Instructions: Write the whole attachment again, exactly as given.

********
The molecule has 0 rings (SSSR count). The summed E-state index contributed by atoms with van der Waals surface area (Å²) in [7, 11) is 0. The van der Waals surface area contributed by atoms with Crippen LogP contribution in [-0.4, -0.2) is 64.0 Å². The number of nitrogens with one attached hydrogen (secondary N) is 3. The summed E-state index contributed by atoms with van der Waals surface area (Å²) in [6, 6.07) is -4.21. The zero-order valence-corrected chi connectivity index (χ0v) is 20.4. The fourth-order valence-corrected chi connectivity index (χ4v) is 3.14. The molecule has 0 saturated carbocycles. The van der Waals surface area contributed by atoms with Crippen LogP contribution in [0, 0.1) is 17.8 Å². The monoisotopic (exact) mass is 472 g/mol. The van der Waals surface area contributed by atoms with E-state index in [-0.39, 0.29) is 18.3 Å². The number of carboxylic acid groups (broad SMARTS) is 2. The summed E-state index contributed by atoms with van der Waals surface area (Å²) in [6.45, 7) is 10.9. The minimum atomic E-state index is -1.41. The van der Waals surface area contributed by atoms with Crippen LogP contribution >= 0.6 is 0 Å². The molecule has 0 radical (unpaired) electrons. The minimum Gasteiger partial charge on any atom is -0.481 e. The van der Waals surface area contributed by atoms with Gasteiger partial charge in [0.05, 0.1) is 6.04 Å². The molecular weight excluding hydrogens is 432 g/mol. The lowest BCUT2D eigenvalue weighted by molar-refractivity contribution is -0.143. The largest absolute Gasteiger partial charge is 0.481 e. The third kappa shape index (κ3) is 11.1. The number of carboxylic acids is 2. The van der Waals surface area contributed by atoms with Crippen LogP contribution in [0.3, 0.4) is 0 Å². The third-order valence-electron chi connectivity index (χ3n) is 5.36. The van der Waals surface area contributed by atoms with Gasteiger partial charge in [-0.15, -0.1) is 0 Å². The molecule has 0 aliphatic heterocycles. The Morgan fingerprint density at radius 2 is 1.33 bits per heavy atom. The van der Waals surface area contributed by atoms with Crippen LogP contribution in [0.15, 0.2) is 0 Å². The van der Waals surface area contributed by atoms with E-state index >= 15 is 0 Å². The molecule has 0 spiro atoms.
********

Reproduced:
The molecule has 0 rings (SSSR count). The summed E-state index contributed by atoms with van der Waals surface area (Å²) in [7, 11) is 0. The van der Waals surface area contributed by atoms with Crippen LogP contribution in [-0.4, -0.2) is 64.0 Å². The number of nitrogens with one attached hydrogen (secondary N) is 3. The summed E-state index contributed by atoms with van der Waals surface area (Å²) in [6, 6.07) is -4.21. The zero-order valence-corrected chi connectivity index (χ0v) is 20.4. The fourth-order valence-corrected chi connectivity index (χ4v) is 3.14. The molecule has 0 saturated carbocycles. The van der Waals surface area contributed by atoms with Crippen LogP contribution in [0, 0.1) is 17.8 Å². The monoisotopic (exact) mass is 472 g/mol. The van der Waals surface area contributed by atoms with E-state index in [-0.39, 0.29) is 18.3 Å². The number of carboxylic acid groups (broad SMARTS) is 2. The summed E-state index contributed by atoms with van der Waals surface area (Å²) in [6.45, 7) is 10.9. The minimum atomic E-state index is -1.41. The van der Waals surface area contributed by atoms with Crippen LogP contribution >= 0.6 is 0 Å². The molecule has 0 radical (unpaired) electrons. The minimum Gasteiger partial charge on any atom is -0.481 e. The van der Waals surface area contributed by atoms with Gasteiger partial charge in [0.05, 0.1) is 6.04 Å². The molecular weight excluding hydrogens is 432 g/mol. The lowest BCUT2D eigenvalue weighted by molar-refractivity contribution is -0.143. The largest absolute Gasteiger partial charge is 0.481 e. The third kappa shape index (κ3) is 11.1. The number of carboxylic acids is 2. The van der Waals surface area contributed by atoms with Crippen LogP contribution in [0.3, 0.4) is 0 Å². The third-order valence-electron chi connectivity index (χ3n) is 5.36. The van der Waals surface area contributed by atoms with Gasteiger partial charge in [-0.15, -0.1) is 0 Å². The molecule has 0 aliphatic heterocycles. The Morgan fingerprint density at radius 2 is 1.33 bits per heavy atom. The van der Waals surface area contributed by atoms with Crippen LogP contribution in [0.15, 0.2) is 0 Å². The van der Waals surface area contributed by atoms with E-state index >= 15 is 0 Å². The molecule has 0 spiro atoms.